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Northwestern University Feinberg School of Medicine
Research

Student Q&A: Virginia Gallagher, Clinical Psychology PhD Program

Virginia Gallagher

Virginia Gallagher, a fourth-year student in the Clinical Psychology PhD Program, studies the risk factors, protective factors and consequences of head trauma sustained by athletes in the laboratory of James Reilly, PhD, associate professor of Psychiatry and Behavioral Sciences.

Where is your hometown?

I grew up in the Washington D.C. area.

What are your research interests?

My research aims to understand the neurobiological and psychological risk factors, protective factors and consequences of head trauma sustained by athletes. Recent projects in my lab have focused on female-specific factors, such as how oral contraception or menstrual cycle phase are related to head trauma outcomes. (Read our recent studythat found that female sex and hormonal contraceptive use can affect concussion outcomes.) We also have multiple ongoing projects where we use eye movement testing, a lab-based measure of cognitive and sensorimotor abilities, to detect change following concussion (i.e., blows to the head that cause clinical symptoms) and subconcussive hits (blows to the head that are repeatedly sustained by athletes who engage in collision sports like ice hockey, football, rugby and soccer that do not cause immediate symptoms but mayhave adverse long-term consequences).

What exciting projects are you working on?

I am currently immersed in my dissertation work, which is comprised of two main projects. The first project aims to determine whether eye movement testing has adequate sensitivity to detect cognitive and sensorimotor change based on exposure to subconcussive impacts. To test this hypothesis, I am conducting eye movement testing pre-season and post-season with athletes engaged in collision (ice hockey, rugby and soccer) versus non-collision sports (cross country, swimming). Some neuroimaging markers have been sensitive to change pre-season versus post-season in collision sport athletes who sustained repeated blows to the head but there are no clinical measures that have demonstrated adequate sensitivity thus far. Eye movement testing has been sensitive to subtle neurocognitive change in other clinical populations when other measures, such as traditional clinical neuropsychological tests, have not, so we are excited to investigate the use of this tool in collision sport athletes. This project was recently funded by the National Institutes of Health, National Institute of Neurological Disorders and Stroke through the F31 fellowship grant mechanism. 

The second project, led byAmy Herrold, PhD, research assistant professor of Psychiatry and Behavioral Sciences, and Yufen Chen, PhD, research assistant professor of Radiology, aims to understand how concussion affects the female brain and cognition. In this project, we have controlled for the effects of the menstrual cycle and hormones at the time of neuroimaging, as these factors are often overlooked in female athlete studies and may have important implications on outcomes.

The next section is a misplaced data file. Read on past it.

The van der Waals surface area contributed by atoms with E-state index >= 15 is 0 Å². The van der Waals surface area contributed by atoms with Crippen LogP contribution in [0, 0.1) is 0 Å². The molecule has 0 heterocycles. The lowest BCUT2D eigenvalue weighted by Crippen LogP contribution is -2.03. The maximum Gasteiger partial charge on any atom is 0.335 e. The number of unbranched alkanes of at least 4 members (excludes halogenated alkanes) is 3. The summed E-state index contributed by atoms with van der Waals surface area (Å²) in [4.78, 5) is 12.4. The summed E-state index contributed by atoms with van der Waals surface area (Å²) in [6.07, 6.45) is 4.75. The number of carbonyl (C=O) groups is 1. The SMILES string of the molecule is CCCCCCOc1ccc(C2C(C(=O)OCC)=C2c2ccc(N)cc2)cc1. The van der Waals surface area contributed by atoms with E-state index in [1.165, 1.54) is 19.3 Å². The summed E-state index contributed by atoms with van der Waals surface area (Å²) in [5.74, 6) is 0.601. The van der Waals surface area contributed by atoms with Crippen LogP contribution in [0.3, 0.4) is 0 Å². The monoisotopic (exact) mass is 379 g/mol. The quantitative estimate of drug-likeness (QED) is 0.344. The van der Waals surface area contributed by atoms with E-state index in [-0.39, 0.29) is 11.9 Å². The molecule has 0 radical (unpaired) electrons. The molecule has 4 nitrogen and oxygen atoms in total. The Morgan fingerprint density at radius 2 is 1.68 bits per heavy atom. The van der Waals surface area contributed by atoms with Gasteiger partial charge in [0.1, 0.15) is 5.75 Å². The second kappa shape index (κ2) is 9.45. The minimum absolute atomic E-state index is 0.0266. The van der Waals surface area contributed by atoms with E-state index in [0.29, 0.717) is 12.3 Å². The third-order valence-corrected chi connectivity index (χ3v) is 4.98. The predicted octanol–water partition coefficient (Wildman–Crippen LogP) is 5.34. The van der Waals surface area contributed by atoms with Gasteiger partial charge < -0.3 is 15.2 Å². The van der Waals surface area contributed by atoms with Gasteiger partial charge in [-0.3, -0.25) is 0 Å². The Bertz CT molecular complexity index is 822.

We have been fortunate to work closely with clinicians at Northwestern Health Services and Northwestern Athletics in Evanston on these projects. This close collaboration has been integral to the success of our research.

What attracted you to the PhD program? 

When I applied to graduate school in 2014, my ideal program was one housed in an academic medical center in which scientists and clinicians worked closely together and had strong training in both clinical and research domains. I also wanted to specialize in neuropsychology and continue engaging in head trauma research. The clinical psychology PhD program at Feinberg was the perfect fit with these goals in mind!

What has been your best experience at Feinberg?

The best part has been working with my research mentor, James Reilly. He strikes the perfect balance of providing sound guidance and expertise based on his years of experience as a clinician and scientist in neuropsychology but also allows, and encourages me, to pursue my own hypotheses and work with a sense of independence. He also has been wonderful at teaching me how to strive for work-life balance while pursuing ambitious short- and long-term professional goals.

How would you describe the faculty at Feinberg?

The faculty I have had the pleasure of interacting with at Feinberg are distinctly passionate about training the next generation of psychologists/neuropsychologists. Faculty members in my department often have clinical responsibilities in addition to their research, teaching, mentorship and administrative responsibilities. Despite being pulled in many directions, they are always available to students and trainees and commit a significant amount of time to training and education.

What do you do in your free time?

Staying actively connected with family and friends is very important to me, so I try to make plenty of time for those relationships. In my free time, I also enjoy staying physically active and, perhaps most of all, eating delicious food. In the summer, I love being outside in Chicago, whether that’s biking along the lake shore or having a picnic at the beach. In the winter, I enjoy more indoor activities like yoga and cooking up new recipes!

What are your plans for after graduation?

After graduation, I hope to complete a postdoctoral fellowship in neuropsychology. Eventually, my goal is to be a neuropsychologist at an academic medical center conducting both research and clinical work.

Connect with Virginia on LinkedIn.